Short answer: the methods used by the Postural Restoration Institute work and have been adopted by many of the best physical therapists and athletic trainers in the country. It is an evidence-based approach.
Slightly longer answer: my limited understanding as an outsider is that PRI techniques have come under criticism by certain physical therapists who are unwilling to accept that they are wrong about some fundamental truths about anatomy, neurology, and the nature of pain. It is largely a political problem within the field. As the body of evidence supporting PRI's claims and techniques have grown, these criticisms have become less common and less credible.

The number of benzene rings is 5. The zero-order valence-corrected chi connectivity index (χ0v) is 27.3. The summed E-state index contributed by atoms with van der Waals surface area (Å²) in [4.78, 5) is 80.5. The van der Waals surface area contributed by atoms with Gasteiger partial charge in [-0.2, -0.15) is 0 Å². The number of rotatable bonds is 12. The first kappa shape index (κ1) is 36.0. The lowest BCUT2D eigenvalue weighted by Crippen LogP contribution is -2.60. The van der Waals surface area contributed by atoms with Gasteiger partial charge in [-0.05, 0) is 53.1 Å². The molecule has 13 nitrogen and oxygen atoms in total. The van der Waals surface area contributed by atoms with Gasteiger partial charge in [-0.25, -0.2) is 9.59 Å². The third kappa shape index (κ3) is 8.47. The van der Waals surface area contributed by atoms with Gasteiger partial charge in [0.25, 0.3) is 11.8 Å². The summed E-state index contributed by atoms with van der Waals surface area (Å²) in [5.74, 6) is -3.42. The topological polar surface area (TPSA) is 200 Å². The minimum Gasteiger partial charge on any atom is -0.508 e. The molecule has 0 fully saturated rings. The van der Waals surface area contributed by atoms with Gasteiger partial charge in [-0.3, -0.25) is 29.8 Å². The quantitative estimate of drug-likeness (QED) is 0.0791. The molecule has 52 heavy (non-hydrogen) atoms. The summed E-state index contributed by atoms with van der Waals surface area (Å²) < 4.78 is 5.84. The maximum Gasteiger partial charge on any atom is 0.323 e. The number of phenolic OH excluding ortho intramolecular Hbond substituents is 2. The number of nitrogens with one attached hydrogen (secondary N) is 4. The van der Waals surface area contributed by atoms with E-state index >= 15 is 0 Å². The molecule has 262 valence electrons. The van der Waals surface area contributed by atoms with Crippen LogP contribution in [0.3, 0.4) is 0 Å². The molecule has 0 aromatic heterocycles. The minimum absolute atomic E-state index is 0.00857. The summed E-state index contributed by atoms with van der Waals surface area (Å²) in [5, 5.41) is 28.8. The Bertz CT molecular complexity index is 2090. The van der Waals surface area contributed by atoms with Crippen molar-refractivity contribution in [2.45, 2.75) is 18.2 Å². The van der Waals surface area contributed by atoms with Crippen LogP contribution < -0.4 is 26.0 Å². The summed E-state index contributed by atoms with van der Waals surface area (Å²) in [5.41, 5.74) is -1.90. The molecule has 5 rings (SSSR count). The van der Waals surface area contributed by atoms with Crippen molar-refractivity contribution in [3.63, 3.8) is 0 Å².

My personal opinion is that the "mobilize this side of the joint and strengthen that side of the joint" approach to addressing movement issues has gained so much traction (at least within the fitness industry) because it is relatively simple to understand and, accordingly, use to position yourself as an expert on the internet. It is easy to write an article about how you should stretch your hip flexors and do glute bridges, and at the same time it makes you appear relatively knowledgable to the uninformed. I believe this is why people within the fitness industry like to write such articles, and why that school of thought has become ubiquitous.